The Police Courts were places where people could bring their grievances on all manner of things in the 1800s. It is easy to get the impression that their main purpose was to deal with crime – petty and serious. However, this view is often reinforced by the newspapers’ selection of cases to bring to the attention of their readers: they often chose the outrageous, amusing, shocking, and heart ringing stories as well as regular examples of cases which reminded the public that working class men were brutal, that theft was common, and fraud to be avoided by the wary.
When Ellen Potts came to the Guildhall Police court to ask for Alderman Moon’s help it gave the court reporter of The Morning Post the perfect opportunity to expose an old chestnut: the misuse of authority by a lowly public servant. It helped that Ellen was pretty (‘a good-looking girl’ of ‘about 18 years of age’) and the public servant had a reputation locally for meanness. Immediately then there was a melodramatic backstory that readers could relate to with a villain and a young heroine that needed saving.
Miss Potts told the court that she had been thrown out of her home after a row with her mother (‘over a shawl’). With nowhere to go that night Ellen knocked on the door of the West London Union workhouse at St Bride’s on Shoe Lane. The relieving officer, Mr Miller, refused her entry however, on the grounds that her mother took in lodgers at her house on Cloth Lane and so was perfectly capable of supporting her daughter.
Alderman Moon was angry with the officer whose only (and sustained) defense was to say he was only following orders. He quickly established that Mrs Potts was receiving poor relief herself and that Miller knew this.
‘Then how can she support her daughter?’ the magistrate demanded to know.
‘You have discretionary power, and I think it is a most cruel act of a man to refuse shelter to a girl under such circumstances, and your conduct is most disgraceful’.
When Miller tried once more to say it that Ellen was her mothers responsibility Alderman Moon cut him off.
‘Don’t talk to me about the mother. You may be a good badger for the guardians, but at the same time a disgrace to human nature. No wonder, when females are thus cruelly refused an asylum, so many should become prostitutes for the sake of obtaining that relief for which the ratepayers are rated so heavily. There are constant complaints of your hard-hearted conduct, which is a disgrace to your nature’.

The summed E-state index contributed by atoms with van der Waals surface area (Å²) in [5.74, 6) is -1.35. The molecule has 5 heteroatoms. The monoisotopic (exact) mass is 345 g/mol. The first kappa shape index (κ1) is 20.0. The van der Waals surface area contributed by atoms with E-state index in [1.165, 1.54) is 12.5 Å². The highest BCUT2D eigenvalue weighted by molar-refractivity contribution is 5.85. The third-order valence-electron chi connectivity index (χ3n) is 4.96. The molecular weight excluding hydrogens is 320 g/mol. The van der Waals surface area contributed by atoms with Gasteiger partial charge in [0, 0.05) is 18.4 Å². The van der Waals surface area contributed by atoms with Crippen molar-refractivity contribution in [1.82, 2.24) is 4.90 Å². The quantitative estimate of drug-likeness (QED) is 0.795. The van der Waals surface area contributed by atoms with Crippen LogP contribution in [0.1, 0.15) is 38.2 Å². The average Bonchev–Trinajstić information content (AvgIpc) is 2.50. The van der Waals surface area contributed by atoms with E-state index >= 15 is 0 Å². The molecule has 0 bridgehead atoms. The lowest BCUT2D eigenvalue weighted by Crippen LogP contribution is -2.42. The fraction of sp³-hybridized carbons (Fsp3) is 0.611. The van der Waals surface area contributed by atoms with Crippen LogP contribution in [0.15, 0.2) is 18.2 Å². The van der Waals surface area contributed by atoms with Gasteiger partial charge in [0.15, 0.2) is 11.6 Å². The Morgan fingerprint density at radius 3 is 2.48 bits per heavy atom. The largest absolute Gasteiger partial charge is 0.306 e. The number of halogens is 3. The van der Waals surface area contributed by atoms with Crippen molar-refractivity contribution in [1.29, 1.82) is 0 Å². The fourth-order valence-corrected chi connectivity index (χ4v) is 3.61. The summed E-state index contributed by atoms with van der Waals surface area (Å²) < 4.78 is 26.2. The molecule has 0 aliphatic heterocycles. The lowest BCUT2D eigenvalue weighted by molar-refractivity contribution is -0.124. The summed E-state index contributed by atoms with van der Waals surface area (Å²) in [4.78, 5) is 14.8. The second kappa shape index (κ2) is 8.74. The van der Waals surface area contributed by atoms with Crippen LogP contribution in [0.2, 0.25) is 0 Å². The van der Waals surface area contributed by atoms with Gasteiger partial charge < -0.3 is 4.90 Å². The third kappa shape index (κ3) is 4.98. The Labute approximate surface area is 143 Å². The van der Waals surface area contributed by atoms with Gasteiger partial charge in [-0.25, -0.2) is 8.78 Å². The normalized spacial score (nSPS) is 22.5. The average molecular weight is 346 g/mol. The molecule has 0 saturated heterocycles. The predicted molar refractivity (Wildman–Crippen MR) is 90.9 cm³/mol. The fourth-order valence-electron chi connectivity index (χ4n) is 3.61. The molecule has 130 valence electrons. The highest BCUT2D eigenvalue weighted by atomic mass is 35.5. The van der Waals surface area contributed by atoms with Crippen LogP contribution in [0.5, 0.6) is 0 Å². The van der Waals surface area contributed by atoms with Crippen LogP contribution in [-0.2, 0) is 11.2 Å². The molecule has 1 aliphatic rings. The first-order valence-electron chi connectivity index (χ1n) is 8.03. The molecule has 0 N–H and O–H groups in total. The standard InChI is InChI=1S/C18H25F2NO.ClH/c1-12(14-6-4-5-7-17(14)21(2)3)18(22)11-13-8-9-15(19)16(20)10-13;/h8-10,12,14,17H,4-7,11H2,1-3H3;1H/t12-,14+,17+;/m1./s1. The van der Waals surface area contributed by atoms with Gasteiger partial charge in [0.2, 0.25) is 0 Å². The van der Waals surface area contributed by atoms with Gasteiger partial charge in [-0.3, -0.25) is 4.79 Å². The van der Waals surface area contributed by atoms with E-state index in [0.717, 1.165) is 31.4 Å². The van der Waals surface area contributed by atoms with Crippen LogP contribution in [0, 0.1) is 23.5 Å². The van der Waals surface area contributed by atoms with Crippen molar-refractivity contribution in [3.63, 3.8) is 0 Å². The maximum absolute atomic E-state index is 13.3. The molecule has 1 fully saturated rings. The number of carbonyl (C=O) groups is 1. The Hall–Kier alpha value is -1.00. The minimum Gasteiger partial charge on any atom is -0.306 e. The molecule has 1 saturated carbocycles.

This brought cries of ‘hear, hear’ from all sections of the courtroom and Miller must have looked up miserably from the dock, as he continued to say that he was only doing what he’d been told to do by his employers.
The chief clerk whispered to the alderman that Miller was liable to a hefty fine for his actions. The magistrate told Miller that he was going to levy that penalty, £5, for disobeying the general rule that ‘relief shall be given to all person in urgent distress’. After one more forlorn attempt to shift responsibility from himself to the guardians the relieving officer finally work up to what was required of him.
‘Is it your wish she be taken into the house?’ he asked the alderman. ‘If so I will do it willingly’.
‘It is so’, Alderman Moon told him. ‘There’s an end of the case’.
So Miller avoided a fine and Ellen was admitted to the workhouse so she didn’t have to walk the streets and risk falling into an even worse fate. Arguably the real villains here were the Poor Law Guardians that set the rules that Miller was expected to enforce, and Mrs Potts who was prepared to let her teenage daughter take her chances on the streets. At least this mini melodrama ended happily.
[from The Morning Post, Friday, August 10, 1849]
Drew’s new book (co-authored by Andy Wise) is published by Amberley Books. It is a new study of the Whitechapel murders of 1888 which offers up a new suspect, links the ‘Jack the Ripper’ killings to the unsolved ‘Thames Torso’ crimes, and provides the reader with important contextual history of Victorian London. The book is available on Amazon here